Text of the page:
Mutual societies have been around for hundreds of years.
Initially they were built upon the idea that a group of people would contribute to a mutual fund which they could use at their time of need, whether that was a period of ill health, old age or unemployment.
Some were set up for like-minded people with similar political, trade or religious beliefs.
Demutualisation is the process by which a member-owned organisation such as a mutual society becomes a shareholder-owned organisation, usually as a way of raising external capital.
This started in the 1980s with a number of mutual societies' members voting for their association to become a PLC.
It's worth bearing in mind that every demutualised society has since either been taken over or collapsed.
"Friendly societies are under growing regulatory pressure with even stricter capital adequacy requirements," said Jane Nelson of Oddfellows.
"Joining forces gives us the competitive scale to continue to flourish and it means we're even better able to meet member needs."
Despite the rocky recent history of demutualisation, there are still more than 10,000 mutual societies in the UK today and the landscape for mutuals may be set to change in the near future.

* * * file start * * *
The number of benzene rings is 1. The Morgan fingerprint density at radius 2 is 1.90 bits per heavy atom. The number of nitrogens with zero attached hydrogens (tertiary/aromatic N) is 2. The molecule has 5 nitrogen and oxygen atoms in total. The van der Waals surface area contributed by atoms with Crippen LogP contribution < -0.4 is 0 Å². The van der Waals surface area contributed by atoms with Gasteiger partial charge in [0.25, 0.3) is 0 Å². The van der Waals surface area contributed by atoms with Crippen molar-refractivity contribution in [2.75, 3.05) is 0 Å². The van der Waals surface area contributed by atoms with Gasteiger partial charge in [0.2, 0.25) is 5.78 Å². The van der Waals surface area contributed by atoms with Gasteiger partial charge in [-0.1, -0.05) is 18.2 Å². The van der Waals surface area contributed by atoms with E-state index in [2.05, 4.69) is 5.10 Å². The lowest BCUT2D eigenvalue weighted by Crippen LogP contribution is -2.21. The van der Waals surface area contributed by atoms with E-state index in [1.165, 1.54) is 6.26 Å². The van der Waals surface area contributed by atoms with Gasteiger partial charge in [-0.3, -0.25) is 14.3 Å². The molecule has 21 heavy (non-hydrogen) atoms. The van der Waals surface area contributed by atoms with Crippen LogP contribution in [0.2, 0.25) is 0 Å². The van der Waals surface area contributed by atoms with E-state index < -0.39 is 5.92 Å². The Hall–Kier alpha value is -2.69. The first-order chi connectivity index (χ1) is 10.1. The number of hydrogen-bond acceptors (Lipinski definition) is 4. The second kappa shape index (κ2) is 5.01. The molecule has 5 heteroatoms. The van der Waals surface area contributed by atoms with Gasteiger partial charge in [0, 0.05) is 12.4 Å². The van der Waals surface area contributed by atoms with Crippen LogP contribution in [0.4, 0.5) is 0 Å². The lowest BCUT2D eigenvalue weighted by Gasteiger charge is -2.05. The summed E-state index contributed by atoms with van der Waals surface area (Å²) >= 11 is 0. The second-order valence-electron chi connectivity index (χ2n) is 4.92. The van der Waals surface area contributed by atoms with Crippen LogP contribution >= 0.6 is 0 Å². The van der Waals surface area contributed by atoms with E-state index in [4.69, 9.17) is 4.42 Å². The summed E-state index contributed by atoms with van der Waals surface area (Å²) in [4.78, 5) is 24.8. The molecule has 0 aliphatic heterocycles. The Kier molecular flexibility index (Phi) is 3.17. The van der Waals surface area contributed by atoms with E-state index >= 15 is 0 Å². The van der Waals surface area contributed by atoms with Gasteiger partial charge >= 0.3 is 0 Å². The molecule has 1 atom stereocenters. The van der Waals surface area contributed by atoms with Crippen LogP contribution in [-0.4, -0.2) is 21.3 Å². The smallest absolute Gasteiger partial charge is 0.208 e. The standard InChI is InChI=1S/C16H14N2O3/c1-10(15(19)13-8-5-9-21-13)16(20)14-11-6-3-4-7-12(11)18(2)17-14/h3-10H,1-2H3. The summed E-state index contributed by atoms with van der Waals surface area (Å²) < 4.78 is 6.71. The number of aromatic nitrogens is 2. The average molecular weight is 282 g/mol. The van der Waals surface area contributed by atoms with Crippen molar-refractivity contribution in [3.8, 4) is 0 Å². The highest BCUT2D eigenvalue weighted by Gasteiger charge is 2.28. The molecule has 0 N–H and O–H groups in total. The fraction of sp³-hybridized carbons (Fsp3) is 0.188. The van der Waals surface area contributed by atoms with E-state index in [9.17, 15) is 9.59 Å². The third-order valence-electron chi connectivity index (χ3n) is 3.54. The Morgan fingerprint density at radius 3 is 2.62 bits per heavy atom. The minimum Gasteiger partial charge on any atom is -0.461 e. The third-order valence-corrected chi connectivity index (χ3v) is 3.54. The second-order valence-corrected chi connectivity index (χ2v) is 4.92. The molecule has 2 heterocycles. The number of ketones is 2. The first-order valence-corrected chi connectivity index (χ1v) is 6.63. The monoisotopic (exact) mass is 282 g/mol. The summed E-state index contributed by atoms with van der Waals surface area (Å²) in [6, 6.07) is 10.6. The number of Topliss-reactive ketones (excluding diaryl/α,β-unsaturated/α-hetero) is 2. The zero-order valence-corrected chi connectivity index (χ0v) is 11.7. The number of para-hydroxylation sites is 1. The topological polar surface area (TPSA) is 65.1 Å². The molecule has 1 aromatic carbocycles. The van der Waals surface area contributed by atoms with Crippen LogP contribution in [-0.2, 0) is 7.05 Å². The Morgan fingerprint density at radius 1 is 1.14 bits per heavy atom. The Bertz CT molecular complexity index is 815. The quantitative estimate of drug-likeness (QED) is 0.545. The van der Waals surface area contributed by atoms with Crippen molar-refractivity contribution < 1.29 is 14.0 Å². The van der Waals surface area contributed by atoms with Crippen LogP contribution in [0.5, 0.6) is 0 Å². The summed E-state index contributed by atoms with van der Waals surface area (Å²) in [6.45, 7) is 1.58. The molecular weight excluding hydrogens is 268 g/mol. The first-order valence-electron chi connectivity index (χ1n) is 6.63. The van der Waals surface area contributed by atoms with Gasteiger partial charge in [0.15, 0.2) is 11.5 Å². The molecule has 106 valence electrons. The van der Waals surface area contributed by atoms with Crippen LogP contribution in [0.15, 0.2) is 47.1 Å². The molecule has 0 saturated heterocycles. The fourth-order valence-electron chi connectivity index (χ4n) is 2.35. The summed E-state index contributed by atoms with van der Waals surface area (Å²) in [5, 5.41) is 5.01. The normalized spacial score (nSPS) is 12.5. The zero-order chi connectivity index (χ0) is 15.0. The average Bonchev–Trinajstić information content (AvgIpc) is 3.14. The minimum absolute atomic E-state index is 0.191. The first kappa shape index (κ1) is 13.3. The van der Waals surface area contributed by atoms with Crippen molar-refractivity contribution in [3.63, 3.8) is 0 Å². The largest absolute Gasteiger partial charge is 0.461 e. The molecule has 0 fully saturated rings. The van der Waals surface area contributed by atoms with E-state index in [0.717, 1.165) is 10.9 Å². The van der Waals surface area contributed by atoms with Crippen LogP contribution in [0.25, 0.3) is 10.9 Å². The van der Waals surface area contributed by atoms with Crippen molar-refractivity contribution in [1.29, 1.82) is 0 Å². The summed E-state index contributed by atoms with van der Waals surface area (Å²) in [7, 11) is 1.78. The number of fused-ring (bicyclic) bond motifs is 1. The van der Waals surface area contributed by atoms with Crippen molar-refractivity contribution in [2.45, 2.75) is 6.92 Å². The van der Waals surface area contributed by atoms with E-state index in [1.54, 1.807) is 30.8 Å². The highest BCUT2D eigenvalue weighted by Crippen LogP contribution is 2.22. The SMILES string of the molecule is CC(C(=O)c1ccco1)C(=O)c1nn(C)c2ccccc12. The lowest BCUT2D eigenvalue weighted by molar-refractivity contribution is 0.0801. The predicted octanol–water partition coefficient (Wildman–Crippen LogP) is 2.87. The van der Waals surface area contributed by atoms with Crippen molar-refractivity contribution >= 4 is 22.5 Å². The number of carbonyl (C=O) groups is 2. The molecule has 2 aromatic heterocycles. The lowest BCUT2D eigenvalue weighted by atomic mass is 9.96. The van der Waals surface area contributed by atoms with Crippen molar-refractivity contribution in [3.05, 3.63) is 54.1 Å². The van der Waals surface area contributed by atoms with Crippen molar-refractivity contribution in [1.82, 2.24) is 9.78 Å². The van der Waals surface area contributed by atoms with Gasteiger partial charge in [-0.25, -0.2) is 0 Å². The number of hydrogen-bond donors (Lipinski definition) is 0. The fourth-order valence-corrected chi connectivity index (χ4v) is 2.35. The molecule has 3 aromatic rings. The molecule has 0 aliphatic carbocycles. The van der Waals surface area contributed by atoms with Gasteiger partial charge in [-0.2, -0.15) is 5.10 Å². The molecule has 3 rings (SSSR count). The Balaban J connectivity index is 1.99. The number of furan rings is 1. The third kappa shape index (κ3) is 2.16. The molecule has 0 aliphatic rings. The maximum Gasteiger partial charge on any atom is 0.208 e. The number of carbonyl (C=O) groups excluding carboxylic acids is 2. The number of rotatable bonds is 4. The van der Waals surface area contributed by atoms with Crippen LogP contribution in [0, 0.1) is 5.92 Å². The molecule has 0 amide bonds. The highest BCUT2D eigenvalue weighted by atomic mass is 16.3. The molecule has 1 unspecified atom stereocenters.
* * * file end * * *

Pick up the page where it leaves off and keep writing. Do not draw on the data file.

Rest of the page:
The Mutuals Deferred Shares Act 2015† was passed and became an Act of Parliament on 26 March, 2015.
The bill makes it possible for mutuals to raise new capital from their members, permitting the creation of member investment shares in an insurance mutual.
This a big step forward for mutuals which previously would have had to raise capital through retained earnings and debt.
The original private members bill was introduced by Cardiff North MP Jonathan Evans, who said:
"The important contribution made by mutuals to both innovation and corporate diversity has been significantly undermined by their inability to raise regulatory capital other than by retaining past profits, without losing their mutuality.
"I have no doubt that many more mutual companies would still be around today if these measures had been passed three decades ago."